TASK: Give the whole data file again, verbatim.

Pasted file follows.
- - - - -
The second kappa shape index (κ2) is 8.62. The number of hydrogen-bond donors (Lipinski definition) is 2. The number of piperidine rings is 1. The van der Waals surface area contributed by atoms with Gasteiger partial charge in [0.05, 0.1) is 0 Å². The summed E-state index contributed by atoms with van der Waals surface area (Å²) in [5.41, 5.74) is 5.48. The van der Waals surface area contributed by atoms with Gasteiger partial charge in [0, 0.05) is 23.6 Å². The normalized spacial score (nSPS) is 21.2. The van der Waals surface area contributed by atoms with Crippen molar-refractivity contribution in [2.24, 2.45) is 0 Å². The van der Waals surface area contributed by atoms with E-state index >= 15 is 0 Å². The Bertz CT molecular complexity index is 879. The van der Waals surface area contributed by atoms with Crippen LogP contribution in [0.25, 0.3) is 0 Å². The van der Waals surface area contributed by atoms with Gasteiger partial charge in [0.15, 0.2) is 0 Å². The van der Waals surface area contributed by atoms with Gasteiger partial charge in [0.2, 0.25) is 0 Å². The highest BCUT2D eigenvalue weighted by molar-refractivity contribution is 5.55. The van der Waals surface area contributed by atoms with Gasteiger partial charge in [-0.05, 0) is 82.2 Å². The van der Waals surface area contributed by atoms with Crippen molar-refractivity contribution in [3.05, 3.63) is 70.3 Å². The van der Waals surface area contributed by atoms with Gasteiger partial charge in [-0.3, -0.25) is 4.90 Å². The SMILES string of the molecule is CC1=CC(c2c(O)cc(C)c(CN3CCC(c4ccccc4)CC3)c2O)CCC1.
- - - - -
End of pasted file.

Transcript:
The second kappa shape index (κ2) is 8.62. The number of hydrogen-bond donors (Lipinski definition) is 2. The number of piperidine rings is 1. The van der Waals surface area contributed by atoms with Gasteiger partial charge in [0.05, 0.1) is 0 Å². The summed E-state index contributed by atoms with van der Waals surface area (Å²) in [5.41, 5.74) is 5.48. The van der Waals surface area contributed by atoms with Gasteiger partial charge in [0, 0.05) is 23.6 Å². The normalized spacial score (nSPS) is 21.2. The van der Waals surface area contributed by atoms with Crippen molar-refractivity contribution in [2.24, 2.45) is 0 Å². The van der Waals surface area contributed by atoms with E-state index >= 15 is 0 Å². The Bertz CT molecular complexity index is 879. The van der Waals surface area contributed by atoms with Crippen LogP contribution in [0.25, 0.3) is 0 Å². The van der Waals surface area contributed by atoms with Gasteiger partial charge in [0.15, 0.2) is 0 Å². The van der Waals surface area contributed by atoms with Gasteiger partial charge in [0.2, 0.25) is 0 Å². The highest BCUT2D eigenvalue weighted by molar-refractivity contribution is 5.55. The van der Waals surface area contributed by atoms with Gasteiger partial charge in [-0.05, 0) is 82.2 Å². The van der Waals surface area contributed by atoms with Crippen molar-refractivity contribution in [3.05, 3.63) is 70.3 Å². The van der Waals surface area contributed by atoms with Gasteiger partial charge in [-0.3, -0.25) is 4.90 Å². The SMILES string of the molecule is CC1=CC(c2c(O)cc(C)c(CN3CCC(c4ccccc4)CC3)c2O)CCC1.